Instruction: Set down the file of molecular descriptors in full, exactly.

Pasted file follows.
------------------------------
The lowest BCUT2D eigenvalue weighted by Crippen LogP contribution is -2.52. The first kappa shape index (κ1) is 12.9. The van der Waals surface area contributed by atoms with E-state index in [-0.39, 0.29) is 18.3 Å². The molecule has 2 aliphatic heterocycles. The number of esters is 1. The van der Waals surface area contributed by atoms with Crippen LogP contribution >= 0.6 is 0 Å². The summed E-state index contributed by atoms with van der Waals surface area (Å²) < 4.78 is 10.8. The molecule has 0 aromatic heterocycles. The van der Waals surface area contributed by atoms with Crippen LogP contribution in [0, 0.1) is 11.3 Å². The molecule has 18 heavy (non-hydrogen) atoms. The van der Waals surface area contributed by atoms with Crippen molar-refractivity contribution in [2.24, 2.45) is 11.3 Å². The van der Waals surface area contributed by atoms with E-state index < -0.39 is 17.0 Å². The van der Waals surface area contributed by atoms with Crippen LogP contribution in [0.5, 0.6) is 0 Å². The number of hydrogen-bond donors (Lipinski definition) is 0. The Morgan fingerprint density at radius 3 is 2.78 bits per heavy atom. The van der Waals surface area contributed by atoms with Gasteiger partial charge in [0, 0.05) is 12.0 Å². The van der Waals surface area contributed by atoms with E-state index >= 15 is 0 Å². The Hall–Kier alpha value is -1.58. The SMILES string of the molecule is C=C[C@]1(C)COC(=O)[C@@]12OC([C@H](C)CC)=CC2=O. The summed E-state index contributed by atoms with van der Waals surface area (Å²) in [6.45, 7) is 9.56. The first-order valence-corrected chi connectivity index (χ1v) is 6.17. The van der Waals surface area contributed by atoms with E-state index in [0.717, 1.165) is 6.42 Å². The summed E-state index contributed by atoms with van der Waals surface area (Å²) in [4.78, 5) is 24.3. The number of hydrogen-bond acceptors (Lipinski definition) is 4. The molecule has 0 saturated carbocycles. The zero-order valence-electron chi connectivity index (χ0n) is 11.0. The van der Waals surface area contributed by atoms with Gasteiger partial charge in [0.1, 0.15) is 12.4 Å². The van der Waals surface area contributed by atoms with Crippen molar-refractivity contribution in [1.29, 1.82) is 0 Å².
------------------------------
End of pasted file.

The lowest BCUT2D eigenvalue weighted by Crippen LogP contribution is -2.52. The first kappa shape index (κ1) is 12.9. The van der Waals surface area contributed by atoms with E-state index in [-0.39, 0.29) is 18.3 Å². The molecule has 2 aliphatic heterocycles. The number of esters is 1. The van der Waals surface area contributed by atoms with Crippen LogP contribution >= 0.6 is 0 Å². The summed E-state index contributed by atoms with van der Waals surface area (Å²) < 4.78 is 10.8. The molecule has 0 aromatic heterocycles. The van der Waals surface area contributed by atoms with Crippen LogP contribution in [0, 0.1) is 11.3 Å². The molecule has 18 heavy (non-hydrogen) atoms. The van der Waals surface area contributed by atoms with Crippen molar-refractivity contribution in [2.24, 2.45) is 11.3 Å². The van der Waals surface area contributed by atoms with E-state index < -0.39 is 17.0 Å². The van der Waals surface area contributed by atoms with Crippen LogP contribution in [0.5, 0.6) is 0 Å². The number of hydrogen-bond donors (Lipinski definition) is 0. The Morgan fingerprint density at radius 3 is 2.78 bits per heavy atom. The van der Waals surface area contributed by atoms with Gasteiger partial charge in [0, 0.05) is 12.0 Å². The van der Waals surface area contributed by atoms with E-state index >= 15 is 0 Å². The Hall–Kier alpha value is -1.58. The SMILES string of the molecule is C=C[C@]1(C)COC(=O)[C@@]12OC([C@H](C)CC)=CC2=O. The summed E-state index contributed by atoms with van der Waals surface area (Å²) in [6.45, 7) is 9.56. The first-order valence-corrected chi connectivity index (χ1v) is 6.17. The van der Waals surface area contributed by atoms with E-state index in [0.717, 1.165) is 6.42 Å². The summed E-state index contributed by atoms with van der Waals surface area (Å²) in [4.78, 5) is 24.3. The number of hydrogen-bond acceptors (Lipinski definition) is 4. The molecule has 0 saturated carbocycles. The zero-order valence-electron chi connectivity index (χ0n) is 11.0. The van der Waals surface area contributed by atoms with Gasteiger partial charge in [0.1, 0.15) is 12.4 Å². The van der Waals surface area contributed by atoms with Crippen molar-refractivity contribution in [1.29, 1.82) is 0 Å².